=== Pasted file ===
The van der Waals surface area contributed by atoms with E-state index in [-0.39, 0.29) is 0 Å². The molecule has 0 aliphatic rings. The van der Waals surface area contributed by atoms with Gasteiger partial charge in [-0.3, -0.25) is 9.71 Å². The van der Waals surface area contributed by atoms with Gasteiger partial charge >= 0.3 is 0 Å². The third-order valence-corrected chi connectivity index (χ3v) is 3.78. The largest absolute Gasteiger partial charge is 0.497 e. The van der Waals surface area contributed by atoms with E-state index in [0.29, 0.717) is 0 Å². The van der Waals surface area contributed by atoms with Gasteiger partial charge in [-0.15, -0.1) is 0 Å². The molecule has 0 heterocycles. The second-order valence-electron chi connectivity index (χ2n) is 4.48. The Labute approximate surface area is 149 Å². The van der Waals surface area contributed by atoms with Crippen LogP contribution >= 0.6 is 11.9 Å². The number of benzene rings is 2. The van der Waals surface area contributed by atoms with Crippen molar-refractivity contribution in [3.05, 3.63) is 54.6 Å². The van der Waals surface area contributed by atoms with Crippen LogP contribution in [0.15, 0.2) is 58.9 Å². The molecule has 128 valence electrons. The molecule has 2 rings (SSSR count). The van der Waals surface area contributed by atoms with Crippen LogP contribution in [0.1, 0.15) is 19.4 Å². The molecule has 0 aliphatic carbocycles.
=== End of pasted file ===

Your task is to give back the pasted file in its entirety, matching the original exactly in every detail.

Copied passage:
The van der Waals surface area contributed by atoms with E-state index in [-0.39, 0.29) is 0 Å². The molecule has 0 aliphatic rings. The van der Waals surface area contributed by atoms with Gasteiger partial charge in [-0.3, -0.25) is 9.71 Å². The van der Waals surface area contributed by atoms with Gasteiger partial charge >= 0.3 is 0 Å². The third-order valence-corrected chi connectivity index (χ3v) is 3.78. The largest absolute Gasteiger partial charge is 0.497 e. The van der Waals surface area contributed by atoms with E-state index in [0.29, 0.717) is 0 Å². The van der Waals surface area contributed by atoms with Gasteiger partial charge in [-0.15, -0.1) is 0 Å². The molecule has 0 heterocycles. The second-order valence-electron chi connectivity index (χ2n) is 4.48. The Labute approximate surface area is 149 Å². The van der Waals surface area contributed by atoms with Crippen LogP contribution >= 0.6 is 11.9 Å². The number of benzene rings is 2. The van der Waals surface area contributed by atoms with Crippen molar-refractivity contribution in [3.05, 3.63) is 54.6 Å². The van der Waals surface area contributed by atoms with Crippen LogP contribution in [0.15, 0.2) is 58.9 Å². The molecule has 128 valence electrons. The molecule has 2 rings (SSSR count). The van der Waals surface area contributed by atoms with Crippen LogP contribution in [0.1, 0.15) is 19.4 Å². The molecule has 0 aliphatic carbocycles.